[21]Khandelwal, K., El-Tawil, S., Kunnath, S.K., Lew, H.S., 2008. Macromodel-based simulation of progressive collapse: Steel frame structures. Journal of Structural Engineering, 134(7):1070-1078.

[22]Kim, J., An, D., 2009. Evaluation of progressive collapse potential of steel moment frames considering catenary action. The Structural Design of Tall and Special Buildings, 18(4):455-465.

[23]Kwasniewski, L., 2010. Nonlinear dynamic simulations of progressive collapse for a multistory building. Engineering Structures, 32(5):1223-1235.

[24]Lee, C.H., Kim, S., Han, K.H., Lee, K., 2009. Simplified nonlinear progressive collapse analysis of welded steel moment frames. Journal of Constructional Steel Research, 65(6):1130-1137.

[25]Liu, J.L., 2010. Preventing progressive collapse through strengthening beam-to-column connection, Part 2: Finite element analysis. Journal of Constructional Steel Research, 66(2):238-247.

[26]Marjanishvili, S., 2004. Progressive analysis procedure for progressive collapse. Journal of Performance of Constructed Facilities, 18(2):79-85.

[27]Marjanishvili, S., Agnew, E., 2006. Comparison of various procedures for progressive collapse analysis. Journal of Performance of Constructed Facilities, 20(4):365-374.

[28]Menchel, K., Massart, T.J., Rammer, Y., Bouillard, P., 2009. Comparison and study of different progressive collapse simulation techniques for RC structures. Journal of Structural Engineering, 135(6):685-697.

[29]PTI (Post Tensioning Institute), 2001. Recommendations for Stay Cable Design, Testing and Installation. Cable-Stayed Bridges Committee, Phoenix, USA.

[30]Scott, M.H., Fenves, G.L., 2010. Krylov subspace accelerated Newton algorithm: application to dynamic progressive collapse simulation of frames. Journal of Structural Engineering, 136(5):473-480.

[31]Starossek, U., 2006. Progressive Collapse of Bridges— Aspects of Analysis and Design. Proceedings of the International Symposium on Sea-Crossing Long-Span Bridges, Mokpo, Korea.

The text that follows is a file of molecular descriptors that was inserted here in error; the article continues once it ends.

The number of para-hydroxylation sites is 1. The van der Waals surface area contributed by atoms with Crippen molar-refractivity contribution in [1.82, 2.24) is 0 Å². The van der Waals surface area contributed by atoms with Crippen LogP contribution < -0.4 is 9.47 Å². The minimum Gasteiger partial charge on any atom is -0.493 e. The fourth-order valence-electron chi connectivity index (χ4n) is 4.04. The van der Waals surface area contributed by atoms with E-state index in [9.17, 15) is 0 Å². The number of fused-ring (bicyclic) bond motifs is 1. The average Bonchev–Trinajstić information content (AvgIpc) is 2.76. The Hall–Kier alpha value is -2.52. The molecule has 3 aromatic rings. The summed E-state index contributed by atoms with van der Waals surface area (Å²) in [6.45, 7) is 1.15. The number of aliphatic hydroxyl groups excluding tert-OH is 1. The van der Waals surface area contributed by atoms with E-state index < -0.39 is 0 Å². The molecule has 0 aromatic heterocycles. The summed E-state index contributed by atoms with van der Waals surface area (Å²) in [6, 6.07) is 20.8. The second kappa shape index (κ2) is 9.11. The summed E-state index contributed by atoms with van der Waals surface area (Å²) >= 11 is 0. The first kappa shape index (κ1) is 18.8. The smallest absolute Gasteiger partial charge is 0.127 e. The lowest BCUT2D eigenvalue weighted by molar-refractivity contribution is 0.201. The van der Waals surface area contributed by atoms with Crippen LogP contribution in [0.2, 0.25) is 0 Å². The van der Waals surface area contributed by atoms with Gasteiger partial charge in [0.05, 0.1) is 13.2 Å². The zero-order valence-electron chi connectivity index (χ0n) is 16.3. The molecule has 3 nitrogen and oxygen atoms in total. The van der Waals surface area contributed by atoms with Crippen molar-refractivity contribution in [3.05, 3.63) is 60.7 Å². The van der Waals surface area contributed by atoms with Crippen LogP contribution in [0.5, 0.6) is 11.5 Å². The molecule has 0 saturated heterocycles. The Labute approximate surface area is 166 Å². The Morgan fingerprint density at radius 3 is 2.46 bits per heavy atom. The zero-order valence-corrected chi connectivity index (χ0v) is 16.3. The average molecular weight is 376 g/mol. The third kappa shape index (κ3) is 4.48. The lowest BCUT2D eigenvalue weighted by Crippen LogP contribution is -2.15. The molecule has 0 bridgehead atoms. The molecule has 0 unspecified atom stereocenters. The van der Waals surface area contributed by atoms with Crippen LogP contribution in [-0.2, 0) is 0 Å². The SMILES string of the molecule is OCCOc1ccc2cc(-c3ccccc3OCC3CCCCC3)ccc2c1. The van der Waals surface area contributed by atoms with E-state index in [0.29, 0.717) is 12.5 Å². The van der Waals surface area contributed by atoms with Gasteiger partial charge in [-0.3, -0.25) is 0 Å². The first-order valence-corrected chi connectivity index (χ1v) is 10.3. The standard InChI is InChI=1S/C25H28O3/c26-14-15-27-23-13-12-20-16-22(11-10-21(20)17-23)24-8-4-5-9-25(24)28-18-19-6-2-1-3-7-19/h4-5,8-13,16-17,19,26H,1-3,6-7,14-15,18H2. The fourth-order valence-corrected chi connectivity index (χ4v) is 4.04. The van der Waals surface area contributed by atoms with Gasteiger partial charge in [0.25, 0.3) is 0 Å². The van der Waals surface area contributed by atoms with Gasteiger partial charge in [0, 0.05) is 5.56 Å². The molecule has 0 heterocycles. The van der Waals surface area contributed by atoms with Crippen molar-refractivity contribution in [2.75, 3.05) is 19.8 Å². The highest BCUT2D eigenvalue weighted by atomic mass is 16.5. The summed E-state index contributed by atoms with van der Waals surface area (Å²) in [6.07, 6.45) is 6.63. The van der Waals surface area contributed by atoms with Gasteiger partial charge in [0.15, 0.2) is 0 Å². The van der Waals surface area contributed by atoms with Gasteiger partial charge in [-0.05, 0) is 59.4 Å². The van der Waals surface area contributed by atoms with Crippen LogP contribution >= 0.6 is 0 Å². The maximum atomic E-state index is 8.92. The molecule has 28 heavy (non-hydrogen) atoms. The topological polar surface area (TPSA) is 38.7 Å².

[32]Starossek, U., 2007. Typology of progressive collapse. Engineering Structures, 29(9):2302-2307.

[33]Val, D.V., Val, E.G., 2006. Robustness of frame structures. Structural Engineering International, 16(2):108-112.

[34]Wolff, M., Starossek, U., 2008. Robustness Assessment of a Cable-Stayed Bridge. Proceeding of the International Conference on Bridge Maintenance, Safety and Management, Seoul, Korea.

[35]Yan, D., Chang, C.C., 2009. Vulnerability assessment of cable-stayed bridges in probabilistic domain. Journal of Bridge Engineering, 14(4):270-278.

[36]Yan, D., Chang, C.C., 2010. Vulnerability assessment of single-pylon cable-stayed bridges using plastic limit analysis. Engineering Structures, 32(8):2049-2056

[37]Zoli, T.P., Steinhouse, J., 2007. Some Considerations in the Design of Long Span Bridges against Progressive Collapse. Available from http://www.pwri.go.jp/eng/ujnr/ tc/g/pdf/23/23-2-3zoli.pdf [Accessed on June 30, 2010].

Open peer comments: Debate/Discuss/Question/Opinion


Please provide your name, email address and a comment

Journal of Zhejiang University-SCIENCE, 38 Zheda Road, Hangzhou 310027, China
Tel: +86-571-87952783; E-mail: cjzhang@zju.edu.cn
Copyright © 2000 - 2024 Journal of Zhejiang University-SCIENCE